It hasn't been a slam dunk for Macy's to hang on to Marshall Fields' customers. According to Frank Guzzetta, chief executive officer at Macy's North, a division with 63 stores in the Midwest, acknowledged Tuesday that the chain has not done enough to explain the name change.
"We were a little bit egotistical," Guzzetta said. "We went into Macy's mode, when we should have been telling our customers what we're doing."
Marshall Field's has die-hard customers, many of whom are not happy with the name change. Now competitors are coming on strong, vying for the loyal Marshall Field's customer. This is good news for shoppers, not so good news for Macy's.
We love Macy's but we loved Marshall Field's, too. And like many other Chicagoans, we weren't in favor of the name change. That being said, Marshall Field's stores have been sadly neglected over the past decade as the stores passed from owner to owner. Macy's threw the chain a lifeline; the company is eager to bring the Marshall Field's stores back to their once glorious state.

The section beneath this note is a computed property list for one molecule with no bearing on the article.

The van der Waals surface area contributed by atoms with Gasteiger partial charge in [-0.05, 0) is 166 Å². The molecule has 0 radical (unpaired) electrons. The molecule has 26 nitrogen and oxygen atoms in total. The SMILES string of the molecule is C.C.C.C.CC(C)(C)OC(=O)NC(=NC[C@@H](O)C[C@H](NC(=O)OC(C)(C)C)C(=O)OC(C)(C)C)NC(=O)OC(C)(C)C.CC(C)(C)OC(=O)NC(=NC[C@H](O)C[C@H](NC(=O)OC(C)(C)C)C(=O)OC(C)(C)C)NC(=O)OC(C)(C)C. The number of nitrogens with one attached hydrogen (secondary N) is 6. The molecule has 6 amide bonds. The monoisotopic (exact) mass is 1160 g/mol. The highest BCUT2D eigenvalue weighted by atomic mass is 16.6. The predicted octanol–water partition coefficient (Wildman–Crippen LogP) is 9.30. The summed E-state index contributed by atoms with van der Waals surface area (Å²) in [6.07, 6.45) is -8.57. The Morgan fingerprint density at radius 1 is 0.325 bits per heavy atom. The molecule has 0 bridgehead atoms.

We Marshall Field lovers have to get past the name change and start to shop the stores again -- if shoppers stay away because they're unhappy, the stores could close forever. And what would State Street in Chicago be without its flagship store? This big bump in the road for Macy's is proof that the customer is still king. Liken their troubles to how a big change could affect your own store. When change is not properly thought out and explained, even your most loyal customers will find another place to shop.
Never forget the obvious: Retail's in the Details.